Interdisciplinary Research on the Origins of the Irish People
Tuesday, 9 October 2018, 5 – 7:30pm
Interdisciplinary Research on the Origins of the Irish People: Launch of TCD’s Centre for New Irish Studies.
On Tuesday 9th October 2018, 5pm, the Trinity Centre for New Irish Studies (CNIS) will be launched with the event Interdisciplinary Research on the Origins of the Irish People. A panel discussion will comprise talks from Professor Jim Mallory (Queen’s University Belfast), Professor Dan Bradley (Trinity College Dublin), Dr Rowan McLaughlin (Queen’s University Belfast) and Dr Lara Cassidy (Trinity College Dublin). The leading researchers will discuss their interdisciplinary approach to examining the Irish people and their origins, as well as a more general discussion about Irish Studies and interdisciplinarity.
The CNIS, directed by Dr Mark Hennessy, is generously hosted by the Trinity Long Room Hub Arts and Humanities Research institute. The panel will be followed by a reception in the Hoey Ideas Space. Registration is required for both elements of the event.
About the Speakers
Dr Lara Cassidy
Lara completed an undergraduate degree in Human Genetics at the Smurfit Institute of Genetics, Trinity College Dublin and was subsequently awarded a postgraduate scholarship by the Irish Research Council to undertake a PhD in palaeogenomics in the Bradley Lab at the same institute. The main focus of this project was the sequencing of ancient human genomes from all periods of Ireland's prehistory to study the island's past demography. The first publication of this work (Cassidy et al. 2016) presented a new demographic scaffold for the island, proposing that at least three ancestrally distinct Irish populations have existed on the island, whose inhabitation corresponds closely to the Mesolithic, Neolithic and Chalcolithic/Early Bronze Age eras, with strong continuity observed from the Bronze Age onwards. Lara completed her PhD last year and is now continuing on with this same project as a postdoctoral researcher in the Bradley lab.
Dan Bradley spent his early years on an Irish farm and after a degree in genetics from Cambridge University and PhD in medical genetics from Trinity College Dublin he subsequently started to work on the genetics of each species present on that farm, including Irish humans, and has done for over 20 years. With his colleagues he has pioneered the molecular genetic analysis of Irish populations, particularly in recent years the retrieval of ancient genomes. His group have contributed to the emerging genetic map of Europe’s past and how this has been altered by major migrations at different horizons. His laboratory were the first to sequence complete genomes of individuals from Ireland, the Caucasus, Britain, Hungary and Ethiopia who lived thousands of years ago.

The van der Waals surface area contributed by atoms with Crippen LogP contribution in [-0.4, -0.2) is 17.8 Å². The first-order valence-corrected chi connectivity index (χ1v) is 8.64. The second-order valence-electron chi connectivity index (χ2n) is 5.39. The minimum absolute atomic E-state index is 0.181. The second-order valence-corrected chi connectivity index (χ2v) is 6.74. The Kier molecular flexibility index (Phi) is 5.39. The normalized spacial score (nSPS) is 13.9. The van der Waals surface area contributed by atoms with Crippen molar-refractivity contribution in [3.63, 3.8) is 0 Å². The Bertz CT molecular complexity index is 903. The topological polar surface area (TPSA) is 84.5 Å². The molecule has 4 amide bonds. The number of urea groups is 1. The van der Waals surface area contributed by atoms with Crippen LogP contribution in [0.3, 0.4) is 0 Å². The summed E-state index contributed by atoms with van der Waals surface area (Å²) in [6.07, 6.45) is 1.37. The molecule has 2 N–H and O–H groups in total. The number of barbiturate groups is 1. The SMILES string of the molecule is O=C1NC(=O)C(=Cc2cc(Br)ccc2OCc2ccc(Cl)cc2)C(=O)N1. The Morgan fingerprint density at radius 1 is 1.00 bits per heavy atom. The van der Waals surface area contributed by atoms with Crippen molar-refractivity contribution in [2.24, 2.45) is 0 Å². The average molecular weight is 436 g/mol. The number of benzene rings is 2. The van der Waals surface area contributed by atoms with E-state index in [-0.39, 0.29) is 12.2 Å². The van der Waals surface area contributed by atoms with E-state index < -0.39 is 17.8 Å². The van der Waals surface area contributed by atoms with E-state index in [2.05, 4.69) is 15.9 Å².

J P Mallory is Professor Emeritus of Prehistoric Archaeology at Queen’s University Belfast. He has long worked on the intersection of archaeology, linguistics and anthropology in both the greater Indo-European world and, more specifically, in Ireland. He has published The Origins of the Irish (2013), an interdisciplinary account of the migrations that saw the rise of the earliest Irish, and In Search of the Irish Dreamtime (2015), an archaeological assessment of the Early Mediaeval accounts of the earliest Irish.
Rowan McLaughlin is an archaeologist with interests in the economic history of the distant past. This includes reconstructing diet, farming practices and human population dynamics — investigating the ebb and flow of people through the landscape through time. His work has focussed on prehistoric Europe, and Irish populations from all times from the Stone Age until recent centuries. His key publications are a 2016 co-authored book An Archaeology of Northern Ireland 1600-1650, and a series of open-access articles investigating the archaeological evidence for human population history in prehistoric and medieval Ireland. He was educated at Queen’s University Belfast and has recently taken up a post in the Catalan Institute of Palaeoecology and Social Evolution in Spain.
Campus Location: Trinity Long Room Hub Arts and Humanities Research Institute
Room: Neill Lecture Theatre
Research Theme: Identities in Transformation, Making Ireland
Event Type: Alumni, Arts and Culture, Lectures and Seminars, Public
Type of Event: One-time event
Audience: Postgrad, Alumni, Faculty & Staff, Public
Cost: Free (but registration is essential)
Contact Name: Dr Sarah Kerr
Contact Email: email@example.com
More info: www.eventbrite.ie…